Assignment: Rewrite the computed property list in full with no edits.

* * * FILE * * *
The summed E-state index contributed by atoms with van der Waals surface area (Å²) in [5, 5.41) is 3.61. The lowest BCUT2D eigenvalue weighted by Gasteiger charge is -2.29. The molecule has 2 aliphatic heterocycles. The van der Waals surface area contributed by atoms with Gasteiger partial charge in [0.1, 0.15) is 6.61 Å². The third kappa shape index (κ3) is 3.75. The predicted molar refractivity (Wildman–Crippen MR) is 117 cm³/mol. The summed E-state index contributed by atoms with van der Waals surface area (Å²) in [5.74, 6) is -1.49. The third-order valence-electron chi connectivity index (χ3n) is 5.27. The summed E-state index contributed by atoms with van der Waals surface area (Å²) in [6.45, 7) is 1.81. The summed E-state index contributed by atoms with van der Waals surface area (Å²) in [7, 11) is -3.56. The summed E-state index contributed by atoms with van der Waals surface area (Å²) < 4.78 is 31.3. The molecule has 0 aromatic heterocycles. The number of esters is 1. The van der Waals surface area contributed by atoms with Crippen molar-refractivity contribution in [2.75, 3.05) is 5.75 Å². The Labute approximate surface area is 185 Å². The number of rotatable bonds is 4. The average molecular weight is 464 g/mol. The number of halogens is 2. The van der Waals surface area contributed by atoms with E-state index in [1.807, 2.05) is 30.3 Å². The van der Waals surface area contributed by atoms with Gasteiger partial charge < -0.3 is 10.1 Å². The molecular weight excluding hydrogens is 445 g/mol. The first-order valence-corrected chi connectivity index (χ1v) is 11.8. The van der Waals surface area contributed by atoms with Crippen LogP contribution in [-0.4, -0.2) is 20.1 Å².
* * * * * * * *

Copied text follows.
The summed E-state index contributed by atoms with van der Waals surface area (Å²) in [5, 5.41) is 3.61. The lowest BCUT2D eigenvalue weighted by Gasteiger charge is -2.29. The molecule has 2 aliphatic heterocycles. The van der Waals surface area contributed by atoms with Gasteiger partial charge in [0.1, 0.15) is 6.61 Å². The third kappa shape index (κ3) is 3.75. The predicted molar refractivity (Wildman–Crippen MR) is 117 cm³/mol. The summed E-state index contributed by atoms with van der Waals surface area (Å²) in [5.74, 6) is -1.49. The third-order valence-electron chi connectivity index (χ3n) is 5.27. The summed E-state index contributed by atoms with van der Waals surface area (Å²) in [6.45, 7) is 1.81. The summed E-state index contributed by atoms with van der Waals surface area (Å²) in [7, 11) is -3.56. The summed E-state index contributed by atoms with van der Waals surface area (Å²) < 4.78 is 31.3. The molecule has 0 aromatic heterocycles. The number of esters is 1. The van der Waals surface area contributed by atoms with Crippen molar-refractivity contribution in [2.75, 3.05) is 5.75 Å². The Labute approximate surface area is 185 Å². The number of rotatable bonds is 4. The average molecular weight is 464 g/mol. The number of halogens is 2. The van der Waals surface area contributed by atoms with E-state index in [1.807, 2.05) is 30.3 Å². The van der Waals surface area contributed by atoms with Gasteiger partial charge < -0.3 is 10.1 Å². The molecular weight excluding hydrogens is 445 g/mol. The first-order valence-corrected chi connectivity index (χ1v) is 11.8. The van der Waals surface area contributed by atoms with Crippen LogP contribution in [-0.4, -0.2) is 20.1 Å².